Bangkok, Jun 9 (efe-epa).- Malaysian authorities have arrested 269 Rohingya refugees after they tried to enter the country along its northern coast in a boat, officials said.
The boat was intercepted in the early hours of Monday by the coast guard and the Malaysian Maritime Enforcement Agency, according to an official statement issued late Monday and published by state news agency Bernama.
The vessel, which was carrying Rohingyas proceeding from Myanmar along with the dead body of a woman, was apprehended while attempting to reach the coasts of the northwestern city of Langkawi.
“When the (MMEA vessel) KM Kimanis approached the boat, 53 of the Rohingyas jumped off the boat and swam ashore, but they were all arrested by MMEA personnel who were standing by on land,” the statement said.
“A check on the boat found 216 Rohingyas on board and also the body of a woman,” it added.
Bernama said that the boat’s engine had been damaged preventing the authorities from sending it back to the high seas, as they often do on similar occasions.
The last such incident took place on Apr. 17, when a boat with around 200 Rohingyas was intercepted near the coast of Langkawi and forced to go back to sea.
The refugees are seen as “illegal immigrants” by the MMEA and remain in custody.
These incidents come at a time when xenophobia against the Rohingyas has peaked in the country, and the police have even conducted raids against undocumented immigrants in areas affected by COVID-19, evoking criticism from human rights groups.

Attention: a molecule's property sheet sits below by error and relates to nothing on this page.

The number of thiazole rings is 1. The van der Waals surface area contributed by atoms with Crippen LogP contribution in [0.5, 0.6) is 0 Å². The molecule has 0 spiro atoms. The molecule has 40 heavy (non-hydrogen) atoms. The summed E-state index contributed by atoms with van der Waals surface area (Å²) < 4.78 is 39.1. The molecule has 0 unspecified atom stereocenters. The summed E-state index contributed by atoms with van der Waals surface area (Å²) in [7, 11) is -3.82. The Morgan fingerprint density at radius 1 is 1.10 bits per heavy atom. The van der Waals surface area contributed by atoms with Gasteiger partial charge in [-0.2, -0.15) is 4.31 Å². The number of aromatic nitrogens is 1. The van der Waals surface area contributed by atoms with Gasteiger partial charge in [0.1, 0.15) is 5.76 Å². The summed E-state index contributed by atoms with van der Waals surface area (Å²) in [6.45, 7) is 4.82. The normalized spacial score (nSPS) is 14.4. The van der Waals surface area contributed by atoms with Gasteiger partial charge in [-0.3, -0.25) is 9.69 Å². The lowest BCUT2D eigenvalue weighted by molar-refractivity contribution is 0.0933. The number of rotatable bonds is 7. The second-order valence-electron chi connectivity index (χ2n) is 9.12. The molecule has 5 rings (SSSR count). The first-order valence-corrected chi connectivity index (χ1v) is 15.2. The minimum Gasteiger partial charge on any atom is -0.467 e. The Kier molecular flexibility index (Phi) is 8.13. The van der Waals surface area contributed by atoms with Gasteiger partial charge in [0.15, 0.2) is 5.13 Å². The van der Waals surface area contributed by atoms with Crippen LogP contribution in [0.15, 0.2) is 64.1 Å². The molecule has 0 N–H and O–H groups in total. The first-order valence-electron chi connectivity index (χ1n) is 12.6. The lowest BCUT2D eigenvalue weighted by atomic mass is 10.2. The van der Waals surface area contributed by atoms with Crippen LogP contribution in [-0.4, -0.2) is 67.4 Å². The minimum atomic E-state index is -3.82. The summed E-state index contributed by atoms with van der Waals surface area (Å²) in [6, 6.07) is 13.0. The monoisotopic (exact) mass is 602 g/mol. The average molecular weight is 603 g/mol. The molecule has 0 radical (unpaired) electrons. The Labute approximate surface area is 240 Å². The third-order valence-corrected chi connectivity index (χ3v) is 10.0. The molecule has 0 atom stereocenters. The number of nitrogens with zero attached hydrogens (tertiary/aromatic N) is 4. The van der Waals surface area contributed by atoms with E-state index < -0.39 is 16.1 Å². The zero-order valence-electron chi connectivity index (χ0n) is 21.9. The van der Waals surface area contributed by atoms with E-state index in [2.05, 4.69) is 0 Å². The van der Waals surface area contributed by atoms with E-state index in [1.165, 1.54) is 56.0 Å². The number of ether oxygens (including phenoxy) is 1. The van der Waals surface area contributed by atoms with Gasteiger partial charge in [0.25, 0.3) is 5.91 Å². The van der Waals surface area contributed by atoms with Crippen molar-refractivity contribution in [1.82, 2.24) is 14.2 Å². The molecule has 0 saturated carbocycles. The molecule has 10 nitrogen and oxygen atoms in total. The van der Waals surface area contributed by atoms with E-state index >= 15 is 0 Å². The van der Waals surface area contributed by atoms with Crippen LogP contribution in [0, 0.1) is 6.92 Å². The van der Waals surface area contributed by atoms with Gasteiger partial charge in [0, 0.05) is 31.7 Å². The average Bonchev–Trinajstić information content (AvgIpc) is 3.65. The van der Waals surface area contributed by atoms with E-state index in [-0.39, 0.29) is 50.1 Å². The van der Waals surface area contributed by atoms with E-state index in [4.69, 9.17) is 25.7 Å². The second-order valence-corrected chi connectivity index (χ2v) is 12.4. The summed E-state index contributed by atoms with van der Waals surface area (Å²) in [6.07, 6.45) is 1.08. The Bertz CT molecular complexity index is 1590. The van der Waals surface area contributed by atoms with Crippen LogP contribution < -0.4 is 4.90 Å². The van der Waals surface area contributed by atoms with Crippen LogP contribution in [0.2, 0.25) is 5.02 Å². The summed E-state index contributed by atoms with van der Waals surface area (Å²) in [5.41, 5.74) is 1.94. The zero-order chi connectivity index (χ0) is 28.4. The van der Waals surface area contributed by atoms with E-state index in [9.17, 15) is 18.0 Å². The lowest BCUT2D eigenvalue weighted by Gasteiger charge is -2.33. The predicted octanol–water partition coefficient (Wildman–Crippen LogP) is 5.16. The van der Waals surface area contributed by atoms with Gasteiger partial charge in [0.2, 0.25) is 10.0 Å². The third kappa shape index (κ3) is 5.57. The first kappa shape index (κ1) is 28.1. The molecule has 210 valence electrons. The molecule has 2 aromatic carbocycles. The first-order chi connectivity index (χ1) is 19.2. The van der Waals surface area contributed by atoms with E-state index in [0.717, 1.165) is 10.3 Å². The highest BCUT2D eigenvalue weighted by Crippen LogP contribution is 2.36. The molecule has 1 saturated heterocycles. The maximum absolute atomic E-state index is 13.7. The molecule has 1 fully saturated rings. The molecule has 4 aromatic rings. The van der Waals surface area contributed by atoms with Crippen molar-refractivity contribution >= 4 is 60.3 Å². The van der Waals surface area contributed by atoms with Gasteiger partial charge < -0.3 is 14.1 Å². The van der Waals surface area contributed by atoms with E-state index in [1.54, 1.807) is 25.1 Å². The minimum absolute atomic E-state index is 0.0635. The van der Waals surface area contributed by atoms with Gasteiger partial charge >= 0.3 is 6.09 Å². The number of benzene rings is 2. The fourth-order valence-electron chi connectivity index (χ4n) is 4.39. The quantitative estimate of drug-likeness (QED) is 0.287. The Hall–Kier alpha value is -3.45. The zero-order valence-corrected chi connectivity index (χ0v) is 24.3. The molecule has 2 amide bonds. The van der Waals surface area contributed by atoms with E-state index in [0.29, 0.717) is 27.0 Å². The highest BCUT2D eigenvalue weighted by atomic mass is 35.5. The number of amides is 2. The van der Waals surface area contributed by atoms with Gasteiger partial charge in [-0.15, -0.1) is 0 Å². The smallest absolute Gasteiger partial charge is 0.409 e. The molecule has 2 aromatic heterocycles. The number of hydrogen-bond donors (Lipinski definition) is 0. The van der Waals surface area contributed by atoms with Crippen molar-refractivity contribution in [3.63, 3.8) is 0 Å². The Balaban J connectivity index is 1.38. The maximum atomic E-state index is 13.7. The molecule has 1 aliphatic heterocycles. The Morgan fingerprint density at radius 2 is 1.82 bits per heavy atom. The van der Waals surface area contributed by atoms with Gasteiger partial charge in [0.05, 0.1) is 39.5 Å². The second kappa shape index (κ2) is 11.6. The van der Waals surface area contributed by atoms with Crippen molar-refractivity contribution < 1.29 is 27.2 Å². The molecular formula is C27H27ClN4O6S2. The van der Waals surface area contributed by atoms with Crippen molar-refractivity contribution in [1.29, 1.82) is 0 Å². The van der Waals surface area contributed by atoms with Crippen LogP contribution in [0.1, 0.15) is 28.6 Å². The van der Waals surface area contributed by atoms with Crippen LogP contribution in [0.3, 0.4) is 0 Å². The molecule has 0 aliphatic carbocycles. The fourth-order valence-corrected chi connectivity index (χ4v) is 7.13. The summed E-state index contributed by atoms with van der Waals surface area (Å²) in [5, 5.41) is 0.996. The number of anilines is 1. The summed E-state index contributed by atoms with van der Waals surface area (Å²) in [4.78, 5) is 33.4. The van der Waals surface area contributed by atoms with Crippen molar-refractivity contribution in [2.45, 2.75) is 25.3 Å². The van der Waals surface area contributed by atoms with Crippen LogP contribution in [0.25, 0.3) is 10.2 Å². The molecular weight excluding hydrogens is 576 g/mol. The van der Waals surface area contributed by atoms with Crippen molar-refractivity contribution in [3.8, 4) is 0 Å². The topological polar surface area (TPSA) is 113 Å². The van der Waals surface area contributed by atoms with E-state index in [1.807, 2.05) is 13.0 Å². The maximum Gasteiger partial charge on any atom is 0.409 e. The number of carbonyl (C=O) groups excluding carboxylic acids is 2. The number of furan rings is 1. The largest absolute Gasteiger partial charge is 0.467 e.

These Rohingyas “are not criminals, but asylum seekers in need of safety and protection. Malaysia’s systematic detention of migrants and refugees is shameful and illegal,” said Kasit Piromya, a former Thai lawmaker and member of the regional nonprofit ASEAN Parliamentarians for Human Rights.
According to Amnesty International, around 800 Rohingyas in at least two boats have been forced to remain adrift at sea over the past two months in the Bay of Bengal after being denied entry by multiple countries over fears that they may be carrying the novel coronavirus,
However, it remains to be ascertained whether the refugees arrested on Monday were a part of those 800 people stranded at sea.
A large majority of the Rohingyas were rendered stateless after the government of Myanmar took away their citizenship in early 1990’s.
The ethnic Muslim minority group has faced official discrimination for decades, being termed illegal Bangladeshi immigrants despite having lived in the western state of Rakhine (Arakan) for generations.
In August 2017, the Myanmar military carried out a campaign to clear out Rohingyas in northern Rakhine after a string of attacks on security posts carried out by the Arakan Rohingya Salvation Army, a rebel group of the community.
The brutal military operation, for which the Myanmar government is facing charges of genocide in the International Court of Justice at the Hague, led to around 725,000 Rohingyas fleeing to neighboring Bangladesh, where they have been living in the biggest refugee camp in the world. EFE-EPA